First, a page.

click above for more images of the current Ranger sold outside the US

While recent times haven't been rosy for Ford here in the States, business is much better for the Dearborn, MI automaker overseas. To keep blue skies in foreign markets, Ford is ponying up $209 million in South Africa for both a new truck plant and diesel engine plant that will produce the replacement for the automaker's overseas-only Thailand-sourced Ranger. Neither the truck nor its diesel engine will reach our shores, but both will be available in many markets abroad. Part of the big investment will cover training existing employees, and eventually adding 500 valuable jobs by 2011.

It's good to see that Ford is committed to investing money in markets where growth is happening. In fact, happy go lucky CEO Allen Mulally went so far to say that he expects Ford will one day achieve two thirds of its global sales outside our proud borders. Nevertheless, we wonder what the reasons are now that this new Ranger could not have been developed with the North American market also in mind. Our current Ranger pickup continues to wilt on the vine, and we pester automakers for a truly small pickup (diesel, please) that can do a little bit of work while not punishing the earth in its wake.

[Source: Detroit News via Ford]

Related Gallery2007 Ford Ranger (outside US)


PRESS RELEASE

Ford of Southern Africa to Invest More Than R1.5 Billion for New Global Export Program

Manufacturing will be realigned by 2011 to produce next generation small pickup

JOHANNESBURG, South Africa, Jan. 30 /PRNewswire/ -- Ford Motor Company of Southern Africa (FMCSA) today announced plans to invest more than R 1.5 billion to expand operations for the production of Ford's next-generation compact pickup truck and Puma diesel engine. The investment will commence in 2009 and be split between its assembly plant in Silverton, Pretoria and engine facility in Struandale, Port Elizabeth. Production of the new diesel engine is scheduled to begin in 2010, followed by production of the new pickup in 2011.

The investment and new manufacturing contract will transform FMCSA's current production landscape to enhance South Africa's significance as a strategic export base for vehicles, engines and components for Ford Motor Company. Plans call for the Silverton, Waltloo plant to transition from its current production, to a high-volume, flexible single platform line that will accommodate the new pickup.

The investment will increase total annual capacity at the Silverton plant to 110,000 units, with approximately three-quarters of the vehicles being produced for export, primarily to markets in Africa and Europe. The Struandale Engine Plant will increase annual production for its next-generation, turbocharged common-rail Puma diesel engine and components to approximately 180,000 units, with the majority being exported.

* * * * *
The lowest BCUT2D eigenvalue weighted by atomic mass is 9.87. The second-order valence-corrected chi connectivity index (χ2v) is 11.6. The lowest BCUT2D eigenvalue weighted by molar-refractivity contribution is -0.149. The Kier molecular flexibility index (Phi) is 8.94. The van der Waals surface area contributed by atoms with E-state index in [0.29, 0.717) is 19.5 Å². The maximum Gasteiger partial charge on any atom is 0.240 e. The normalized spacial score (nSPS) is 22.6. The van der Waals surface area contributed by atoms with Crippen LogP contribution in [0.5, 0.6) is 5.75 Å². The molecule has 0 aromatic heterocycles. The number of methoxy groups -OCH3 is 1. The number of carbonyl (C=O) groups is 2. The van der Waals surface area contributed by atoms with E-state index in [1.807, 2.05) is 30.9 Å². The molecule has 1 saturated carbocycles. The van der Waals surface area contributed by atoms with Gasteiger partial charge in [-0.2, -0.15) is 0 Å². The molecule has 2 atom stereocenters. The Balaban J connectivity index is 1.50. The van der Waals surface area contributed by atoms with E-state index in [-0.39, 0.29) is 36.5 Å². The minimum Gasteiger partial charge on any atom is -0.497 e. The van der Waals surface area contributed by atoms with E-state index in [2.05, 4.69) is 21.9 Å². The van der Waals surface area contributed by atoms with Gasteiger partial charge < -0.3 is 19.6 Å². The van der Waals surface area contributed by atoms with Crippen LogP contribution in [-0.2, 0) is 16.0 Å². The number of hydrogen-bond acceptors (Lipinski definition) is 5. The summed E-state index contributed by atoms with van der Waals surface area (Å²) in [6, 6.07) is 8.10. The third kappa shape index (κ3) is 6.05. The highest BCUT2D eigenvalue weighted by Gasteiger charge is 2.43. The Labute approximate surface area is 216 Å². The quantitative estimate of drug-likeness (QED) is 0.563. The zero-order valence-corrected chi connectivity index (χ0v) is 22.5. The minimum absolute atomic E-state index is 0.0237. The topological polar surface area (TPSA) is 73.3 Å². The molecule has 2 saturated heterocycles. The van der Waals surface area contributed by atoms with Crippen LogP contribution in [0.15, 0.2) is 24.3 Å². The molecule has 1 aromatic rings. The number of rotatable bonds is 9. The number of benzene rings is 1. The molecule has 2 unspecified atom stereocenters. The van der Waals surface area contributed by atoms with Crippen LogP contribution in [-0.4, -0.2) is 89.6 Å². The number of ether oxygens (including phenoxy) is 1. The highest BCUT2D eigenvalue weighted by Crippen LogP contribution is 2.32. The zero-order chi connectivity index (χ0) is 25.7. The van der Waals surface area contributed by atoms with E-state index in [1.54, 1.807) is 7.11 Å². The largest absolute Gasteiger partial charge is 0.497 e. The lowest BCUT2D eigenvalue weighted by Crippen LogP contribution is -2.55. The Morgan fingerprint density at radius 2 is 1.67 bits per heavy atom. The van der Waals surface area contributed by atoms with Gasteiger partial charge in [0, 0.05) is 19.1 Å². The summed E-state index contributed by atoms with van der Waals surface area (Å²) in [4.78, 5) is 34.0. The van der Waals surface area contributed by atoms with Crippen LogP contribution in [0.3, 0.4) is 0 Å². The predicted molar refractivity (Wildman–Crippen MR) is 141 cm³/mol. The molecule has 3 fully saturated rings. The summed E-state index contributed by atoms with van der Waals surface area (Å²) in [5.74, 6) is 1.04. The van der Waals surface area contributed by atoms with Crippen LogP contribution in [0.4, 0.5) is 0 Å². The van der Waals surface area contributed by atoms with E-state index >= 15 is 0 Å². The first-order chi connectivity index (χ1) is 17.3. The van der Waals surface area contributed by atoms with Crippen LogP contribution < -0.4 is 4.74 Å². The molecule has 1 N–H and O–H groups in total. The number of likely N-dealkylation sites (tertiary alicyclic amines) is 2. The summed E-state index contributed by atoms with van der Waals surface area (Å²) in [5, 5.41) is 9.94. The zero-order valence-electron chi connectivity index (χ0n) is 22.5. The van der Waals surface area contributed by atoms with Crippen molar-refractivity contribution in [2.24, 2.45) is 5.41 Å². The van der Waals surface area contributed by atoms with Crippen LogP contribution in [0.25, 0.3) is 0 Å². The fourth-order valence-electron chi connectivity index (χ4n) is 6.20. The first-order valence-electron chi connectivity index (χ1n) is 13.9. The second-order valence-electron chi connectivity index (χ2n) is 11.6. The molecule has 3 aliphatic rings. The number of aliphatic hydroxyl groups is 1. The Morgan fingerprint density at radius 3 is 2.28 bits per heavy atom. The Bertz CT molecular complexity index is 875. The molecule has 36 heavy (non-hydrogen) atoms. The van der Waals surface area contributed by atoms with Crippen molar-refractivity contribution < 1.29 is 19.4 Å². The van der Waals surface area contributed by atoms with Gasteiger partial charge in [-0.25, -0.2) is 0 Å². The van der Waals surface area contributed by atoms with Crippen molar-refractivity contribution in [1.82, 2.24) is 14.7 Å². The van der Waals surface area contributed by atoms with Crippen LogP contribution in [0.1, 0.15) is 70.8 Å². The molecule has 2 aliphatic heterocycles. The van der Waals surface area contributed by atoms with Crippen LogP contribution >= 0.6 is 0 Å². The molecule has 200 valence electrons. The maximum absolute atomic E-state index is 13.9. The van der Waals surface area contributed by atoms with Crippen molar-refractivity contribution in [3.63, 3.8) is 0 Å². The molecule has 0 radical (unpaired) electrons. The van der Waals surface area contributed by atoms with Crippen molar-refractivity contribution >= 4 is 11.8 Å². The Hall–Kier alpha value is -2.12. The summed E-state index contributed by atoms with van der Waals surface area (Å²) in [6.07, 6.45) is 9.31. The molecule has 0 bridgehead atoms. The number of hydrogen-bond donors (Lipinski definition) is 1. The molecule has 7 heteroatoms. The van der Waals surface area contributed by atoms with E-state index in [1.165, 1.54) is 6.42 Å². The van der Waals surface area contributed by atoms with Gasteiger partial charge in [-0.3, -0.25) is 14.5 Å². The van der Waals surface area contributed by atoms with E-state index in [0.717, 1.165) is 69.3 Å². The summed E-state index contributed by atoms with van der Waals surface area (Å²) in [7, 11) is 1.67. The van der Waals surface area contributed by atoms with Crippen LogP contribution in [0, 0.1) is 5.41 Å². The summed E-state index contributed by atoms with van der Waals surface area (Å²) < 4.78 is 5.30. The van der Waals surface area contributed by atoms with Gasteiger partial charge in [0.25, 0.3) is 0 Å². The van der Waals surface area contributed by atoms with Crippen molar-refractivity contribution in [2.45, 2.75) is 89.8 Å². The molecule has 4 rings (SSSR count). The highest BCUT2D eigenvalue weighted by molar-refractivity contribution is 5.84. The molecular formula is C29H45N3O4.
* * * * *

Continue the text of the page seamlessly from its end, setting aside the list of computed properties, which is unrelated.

"Winning this investment is a major achievement for everyone at FMCSA, as well as our partners in government, NUMSA, and our local suppliers, and highlights our strategic position within the future global footprint of Ford Motor Company," explained Hal Feder, president and CEO of FMCSA. "It also underscores Ford's ongoing commitment to expanding our operations in South Africa."

As part of the investment, FMSCA plans to continue working with the South African government to accelerate and enhance human resources training and development of the auto industry's current and future workforce to ensure they possess the necessary skills required to support the launch.

Both Ford and government recently reconfirmed their full commitment to future growth and development of the South African vehicle manufacturing and associated industries. This included an agreement of strategic objectives to develop worker skills, improve supply base capabilities, and accelerate the transformation of black economic empowerment.

"It's critical for the South African government to continue to support initiatives that help foster a strong and globally competitive auto industry - one that is prepared to capitalize on future opportunities and realize the potential for growth and success," asserted Feder. "We'll also continue to work closely with NUMSA to ensure there is total alignment and commitment to deliver the cost competitiveness and world-class quality and safety standards that have attracted this investment."

The transition of FMCSA operations over the next few years will have no immediate impact on the workforce size, which currently totals nearly 4,500 employees between its two manufacturing facilities. However, FMCSA expects to hire up to 500 additional employees by the time the realigned production kicks off in 2011.

Local suppliers to FMCSA stand to benefit from the expanded capacity, as increased local content will be sourced to meet increased production and output. FMCSA currently achieves about 35 percent local content, which will improve to more than 60 percent when production begins. Working with roughly 110 different South African suppliers, annual spending on local components will increase from an estimated R 441 million each year to approximately R 2.9 billion.

"The magnitude of this project is indicative of how South Africa can benefit from having a globally competitive auto industry. In addition to the direct implications to FMCSA, this investment will have a multiplier effect with indirect job creation for local suppliers, and overall economic benefits from increased demand of locally produced content," said Feder.

FMCSA is a wholly-owned subsidiary of Ford Motor Company, and first set up operations in South Africa in 1923.